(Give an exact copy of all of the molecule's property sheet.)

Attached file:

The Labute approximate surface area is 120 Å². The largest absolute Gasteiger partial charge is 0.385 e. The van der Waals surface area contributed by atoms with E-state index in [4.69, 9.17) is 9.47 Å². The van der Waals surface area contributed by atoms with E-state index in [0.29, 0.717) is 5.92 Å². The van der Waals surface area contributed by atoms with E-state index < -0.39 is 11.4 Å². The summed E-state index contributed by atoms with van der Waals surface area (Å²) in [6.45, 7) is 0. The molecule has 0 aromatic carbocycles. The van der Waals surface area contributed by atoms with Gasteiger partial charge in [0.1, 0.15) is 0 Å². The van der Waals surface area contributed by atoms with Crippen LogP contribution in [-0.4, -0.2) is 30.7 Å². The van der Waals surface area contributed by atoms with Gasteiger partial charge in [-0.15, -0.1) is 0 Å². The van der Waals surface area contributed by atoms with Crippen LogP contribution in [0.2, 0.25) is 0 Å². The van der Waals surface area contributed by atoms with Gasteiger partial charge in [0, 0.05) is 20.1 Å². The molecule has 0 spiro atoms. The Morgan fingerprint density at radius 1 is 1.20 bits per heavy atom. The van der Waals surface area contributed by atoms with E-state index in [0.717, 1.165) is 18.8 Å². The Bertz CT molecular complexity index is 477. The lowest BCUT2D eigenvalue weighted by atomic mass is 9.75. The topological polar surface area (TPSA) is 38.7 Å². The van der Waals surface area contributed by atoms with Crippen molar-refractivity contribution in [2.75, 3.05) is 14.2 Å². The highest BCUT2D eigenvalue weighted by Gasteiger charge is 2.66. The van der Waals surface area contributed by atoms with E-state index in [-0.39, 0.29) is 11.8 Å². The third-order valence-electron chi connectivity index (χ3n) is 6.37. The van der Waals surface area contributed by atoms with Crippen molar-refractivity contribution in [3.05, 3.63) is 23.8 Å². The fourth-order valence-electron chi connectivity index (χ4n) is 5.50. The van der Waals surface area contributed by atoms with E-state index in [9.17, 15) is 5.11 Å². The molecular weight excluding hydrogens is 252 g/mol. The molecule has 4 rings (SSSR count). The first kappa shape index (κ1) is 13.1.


The Labute approximate surface area is 120 Å². The largest absolute Gasteiger partial charge is 0.385 e. The van der Waals surface area contributed by atoms with E-state index in [4.69, 9.17) is 9.47 Å². The van der Waals surface area contributed by atoms with E-state index in [0.29, 0.717) is 5.92 Å². The van der Waals surface area contributed by atoms with E-state index < -0.39 is 11.4 Å². The summed E-state index contributed by atoms with van der Waals surface area (Å²) in [6.45, 7) is 0. The molecule has 0 aromatic carbocycles. The van der Waals surface area contributed by atoms with Gasteiger partial charge in [0.1, 0.15) is 0 Å². The van der Waals surface area contributed by atoms with Crippen LogP contribution in [-0.4, -0.2) is 30.7 Å². The van der Waals surface area contributed by atoms with Gasteiger partial charge in [-0.15, -0.1) is 0 Å². The van der Waals surface area contributed by atoms with Crippen LogP contribution in [0.2, 0.25) is 0 Å². The van der Waals surface area contributed by atoms with Gasteiger partial charge in [0, 0.05) is 20.1 Å². The molecule has 0 spiro atoms. The Morgan fingerprint density at radius 1 is 1.20 bits per heavy atom. The van der Waals surface area contributed by atoms with E-state index in [0.717, 1.165) is 18.8 Å². The Bertz CT molecular complexity index is 477. The lowest BCUT2D eigenvalue weighted by atomic mass is 9.75. The topological polar surface area (TPSA) is 38.7 Å². The van der Waals surface area contributed by atoms with Crippen molar-refractivity contribution in [2.75, 3.05) is 14.2 Å². The highest BCUT2D eigenvalue weighted by Gasteiger charge is 2.66. The van der Waals surface area contributed by atoms with E-state index in [-0.39, 0.29) is 11.8 Å². The third-order valence-electron chi connectivity index (χ3n) is 6.37. The van der Waals surface area contributed by atoms with Crippen molar-refractivity contribution in [3.05, 3.63) is 23.8 Å². The fourth-order valence-electron chi connectivity index (χ4n) is 5.50. The van der Waals surface area contributed by atoms with E-state index in [9.17, 15) is 5.11 Å². The molecular weight excluding hydrogens is 252 g/mol. The molecule has 4 rings (SSSR count). The first kappa shape index (κ1) is 13.1.